What does this mean for Kit? Obviously I’ll parent them differently, even more differently than the inevitable “two different children with different needs” differences that I had anticipated, and whoa, I think if I stuff one more “different” into this sentence, I will win some kind of award. When I was pregnant with Joey, I decided that if he was born with special needs, I wouldn’t have any more kids; I have heard from siblings of special-needs people how hard that role can be. And here we are, and I can’t for a minute regret my Kit, because he is a joy and absolutely essential now that he’s here. But how do I do this? Good thing that I’ve got some time to figure this out. Clearly I’m going to need to make time alone with each of them, but that was already true.

I got a couple of things to go in the boys’ Easter basket: a board book, a thunder tube, some bubbles. In a day or two, we’ll pick up some candy. Time just keeps marching alone, even with me staggered.

Advertisements

8 thoughts on “Kate Says

  1. “One of the things that I’m grieving (current stage: anger, mostly, with some bargaining and a smidge of depression) is not being able to parent the way that I had wanted.”

    Give yourself a break. Seriously. You are far too hard on yourself. Because I believe that I can speak for the vast majority of parents out there, regardless of whether their children have special needs or not, that NONE of us are parenting the way we wanted. Or rather, thought we wanted. None of us.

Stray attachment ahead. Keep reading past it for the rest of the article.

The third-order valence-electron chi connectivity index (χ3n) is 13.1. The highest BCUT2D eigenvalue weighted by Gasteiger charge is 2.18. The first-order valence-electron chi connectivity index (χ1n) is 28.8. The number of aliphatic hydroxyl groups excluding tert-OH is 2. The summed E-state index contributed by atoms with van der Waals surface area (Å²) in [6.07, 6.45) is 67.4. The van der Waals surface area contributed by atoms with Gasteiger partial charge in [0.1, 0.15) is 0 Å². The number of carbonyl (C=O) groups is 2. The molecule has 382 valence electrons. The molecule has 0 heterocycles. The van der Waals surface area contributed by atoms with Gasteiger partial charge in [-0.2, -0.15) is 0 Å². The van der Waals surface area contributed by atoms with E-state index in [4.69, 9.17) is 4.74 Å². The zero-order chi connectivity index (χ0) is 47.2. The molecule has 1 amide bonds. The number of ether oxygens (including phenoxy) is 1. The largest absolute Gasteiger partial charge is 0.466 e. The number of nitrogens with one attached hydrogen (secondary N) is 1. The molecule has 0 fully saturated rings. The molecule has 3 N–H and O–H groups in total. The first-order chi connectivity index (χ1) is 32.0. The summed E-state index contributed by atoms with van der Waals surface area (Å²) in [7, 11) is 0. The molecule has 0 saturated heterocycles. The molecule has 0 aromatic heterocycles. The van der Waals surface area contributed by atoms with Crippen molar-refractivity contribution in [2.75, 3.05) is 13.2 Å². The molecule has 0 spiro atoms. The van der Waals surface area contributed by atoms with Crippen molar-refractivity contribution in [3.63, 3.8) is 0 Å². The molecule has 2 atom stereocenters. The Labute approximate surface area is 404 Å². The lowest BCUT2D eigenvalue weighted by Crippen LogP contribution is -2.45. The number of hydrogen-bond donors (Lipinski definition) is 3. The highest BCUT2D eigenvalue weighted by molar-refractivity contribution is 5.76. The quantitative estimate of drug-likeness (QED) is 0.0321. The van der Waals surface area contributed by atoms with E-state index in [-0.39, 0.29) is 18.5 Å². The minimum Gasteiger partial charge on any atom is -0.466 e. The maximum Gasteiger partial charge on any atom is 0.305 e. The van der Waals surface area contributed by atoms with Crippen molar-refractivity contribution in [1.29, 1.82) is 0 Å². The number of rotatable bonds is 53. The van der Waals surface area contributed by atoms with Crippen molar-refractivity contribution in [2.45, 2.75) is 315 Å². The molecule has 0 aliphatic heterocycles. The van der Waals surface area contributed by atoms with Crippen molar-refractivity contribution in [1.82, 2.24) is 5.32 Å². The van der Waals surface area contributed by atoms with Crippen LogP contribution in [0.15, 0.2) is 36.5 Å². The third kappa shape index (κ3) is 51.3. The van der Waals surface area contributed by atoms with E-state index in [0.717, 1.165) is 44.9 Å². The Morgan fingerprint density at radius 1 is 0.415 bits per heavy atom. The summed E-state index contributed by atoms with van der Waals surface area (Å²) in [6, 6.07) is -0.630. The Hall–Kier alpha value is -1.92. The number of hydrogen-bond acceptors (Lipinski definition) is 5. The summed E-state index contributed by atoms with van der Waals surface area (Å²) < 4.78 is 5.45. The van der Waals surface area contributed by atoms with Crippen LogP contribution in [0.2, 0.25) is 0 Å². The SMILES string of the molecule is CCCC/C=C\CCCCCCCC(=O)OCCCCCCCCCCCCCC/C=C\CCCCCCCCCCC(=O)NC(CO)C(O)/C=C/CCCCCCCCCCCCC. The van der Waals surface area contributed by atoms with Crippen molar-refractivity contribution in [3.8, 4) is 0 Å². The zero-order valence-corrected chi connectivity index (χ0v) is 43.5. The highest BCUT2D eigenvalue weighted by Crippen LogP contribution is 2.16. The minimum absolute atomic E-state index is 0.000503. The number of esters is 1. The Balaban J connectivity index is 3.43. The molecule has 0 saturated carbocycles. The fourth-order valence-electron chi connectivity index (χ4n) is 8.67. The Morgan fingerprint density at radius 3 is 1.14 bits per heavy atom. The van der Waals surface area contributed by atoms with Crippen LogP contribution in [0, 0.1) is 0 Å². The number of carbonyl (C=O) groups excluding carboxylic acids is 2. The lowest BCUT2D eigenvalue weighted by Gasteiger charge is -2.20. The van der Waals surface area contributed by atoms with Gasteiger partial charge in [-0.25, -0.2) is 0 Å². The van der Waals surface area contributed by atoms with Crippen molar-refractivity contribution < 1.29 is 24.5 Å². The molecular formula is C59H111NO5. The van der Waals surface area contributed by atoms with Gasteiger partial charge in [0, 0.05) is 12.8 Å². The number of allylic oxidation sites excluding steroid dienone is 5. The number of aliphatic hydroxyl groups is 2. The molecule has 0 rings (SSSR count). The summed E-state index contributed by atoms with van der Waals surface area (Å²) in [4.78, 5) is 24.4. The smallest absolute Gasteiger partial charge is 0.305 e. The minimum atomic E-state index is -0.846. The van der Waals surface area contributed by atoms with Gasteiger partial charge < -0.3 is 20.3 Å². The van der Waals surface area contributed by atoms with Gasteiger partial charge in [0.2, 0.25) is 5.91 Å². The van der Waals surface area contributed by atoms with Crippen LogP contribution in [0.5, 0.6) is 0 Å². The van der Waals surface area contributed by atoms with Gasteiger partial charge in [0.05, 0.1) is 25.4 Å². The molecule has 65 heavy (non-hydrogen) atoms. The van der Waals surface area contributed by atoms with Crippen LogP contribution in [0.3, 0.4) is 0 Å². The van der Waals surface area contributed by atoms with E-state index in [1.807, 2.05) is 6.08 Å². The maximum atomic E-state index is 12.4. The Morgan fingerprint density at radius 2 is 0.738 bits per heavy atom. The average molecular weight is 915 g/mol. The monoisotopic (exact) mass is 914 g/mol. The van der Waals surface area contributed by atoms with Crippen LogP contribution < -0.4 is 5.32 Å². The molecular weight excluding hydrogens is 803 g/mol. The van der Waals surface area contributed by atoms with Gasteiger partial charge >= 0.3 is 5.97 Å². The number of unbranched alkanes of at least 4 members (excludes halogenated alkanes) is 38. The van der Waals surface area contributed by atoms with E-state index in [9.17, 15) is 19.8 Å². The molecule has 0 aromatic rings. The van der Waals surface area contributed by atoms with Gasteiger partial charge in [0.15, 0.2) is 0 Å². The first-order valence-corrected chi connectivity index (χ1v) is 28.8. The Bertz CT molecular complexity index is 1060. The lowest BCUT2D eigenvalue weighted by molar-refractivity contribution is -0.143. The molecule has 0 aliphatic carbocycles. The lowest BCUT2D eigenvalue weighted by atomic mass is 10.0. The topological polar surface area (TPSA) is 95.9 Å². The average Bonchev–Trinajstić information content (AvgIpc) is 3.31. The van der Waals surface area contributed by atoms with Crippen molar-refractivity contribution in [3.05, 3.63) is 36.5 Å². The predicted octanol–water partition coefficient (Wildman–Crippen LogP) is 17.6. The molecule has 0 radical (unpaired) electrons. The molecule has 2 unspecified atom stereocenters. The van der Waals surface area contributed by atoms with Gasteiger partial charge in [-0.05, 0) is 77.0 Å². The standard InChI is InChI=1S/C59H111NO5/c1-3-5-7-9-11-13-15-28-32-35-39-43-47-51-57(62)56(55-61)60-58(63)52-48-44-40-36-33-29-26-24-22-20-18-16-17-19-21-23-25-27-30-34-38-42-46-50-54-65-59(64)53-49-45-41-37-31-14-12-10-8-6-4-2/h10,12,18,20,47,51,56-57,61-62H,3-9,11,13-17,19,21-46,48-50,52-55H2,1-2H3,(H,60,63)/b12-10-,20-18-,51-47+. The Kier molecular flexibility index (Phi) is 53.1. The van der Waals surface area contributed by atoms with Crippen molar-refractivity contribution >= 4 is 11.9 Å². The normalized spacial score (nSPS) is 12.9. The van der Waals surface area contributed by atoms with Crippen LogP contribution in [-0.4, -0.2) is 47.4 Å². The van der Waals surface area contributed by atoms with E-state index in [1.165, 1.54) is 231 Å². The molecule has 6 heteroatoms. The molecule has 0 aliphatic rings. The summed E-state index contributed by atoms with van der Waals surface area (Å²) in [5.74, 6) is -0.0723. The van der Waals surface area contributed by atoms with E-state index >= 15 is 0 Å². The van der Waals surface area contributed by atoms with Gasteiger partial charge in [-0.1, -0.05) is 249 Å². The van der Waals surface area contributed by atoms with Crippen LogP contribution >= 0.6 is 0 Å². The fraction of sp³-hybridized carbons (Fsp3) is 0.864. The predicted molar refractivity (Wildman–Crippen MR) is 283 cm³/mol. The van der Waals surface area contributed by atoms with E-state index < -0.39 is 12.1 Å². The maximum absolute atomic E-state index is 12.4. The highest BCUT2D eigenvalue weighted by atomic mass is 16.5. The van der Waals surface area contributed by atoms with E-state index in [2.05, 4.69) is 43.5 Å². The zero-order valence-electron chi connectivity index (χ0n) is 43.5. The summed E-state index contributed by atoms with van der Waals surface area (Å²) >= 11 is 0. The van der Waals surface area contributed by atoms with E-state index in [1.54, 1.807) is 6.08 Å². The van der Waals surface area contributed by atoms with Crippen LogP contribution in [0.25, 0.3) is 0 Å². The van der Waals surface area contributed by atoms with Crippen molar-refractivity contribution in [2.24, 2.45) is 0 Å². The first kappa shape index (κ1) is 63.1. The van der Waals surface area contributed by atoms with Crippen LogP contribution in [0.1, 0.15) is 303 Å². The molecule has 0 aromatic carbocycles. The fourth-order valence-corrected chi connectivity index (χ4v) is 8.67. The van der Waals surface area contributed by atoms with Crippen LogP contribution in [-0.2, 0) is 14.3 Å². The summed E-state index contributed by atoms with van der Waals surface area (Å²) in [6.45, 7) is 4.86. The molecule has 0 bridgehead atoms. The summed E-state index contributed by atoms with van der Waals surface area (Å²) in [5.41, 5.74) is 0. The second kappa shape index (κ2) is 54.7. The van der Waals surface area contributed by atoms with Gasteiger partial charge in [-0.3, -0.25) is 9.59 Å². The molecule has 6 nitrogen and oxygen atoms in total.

It does not matter how much knowledge you have before you become a parent. It does not matter if you had experience in caring for other people’s children. It does not matter how many books you read or parenting classes you attended or theories you developed. For instance, I was a trained/certified nanny who became a children’s librarian and had a ton of child development classes under my belt. DID NOT MATTER. Becoming a parent kicks you in the ass and strips away your belief in yourself.

    What I realized, after becoming a parent, was that all my learned theories and methods and beliefs mattered not one iota. I had to step away from them and stop imaging myself as the perfect parent to a perfect child. Because that is what everyone imagines before becoming a parent. But there are no perfect parents and there are no perfect children.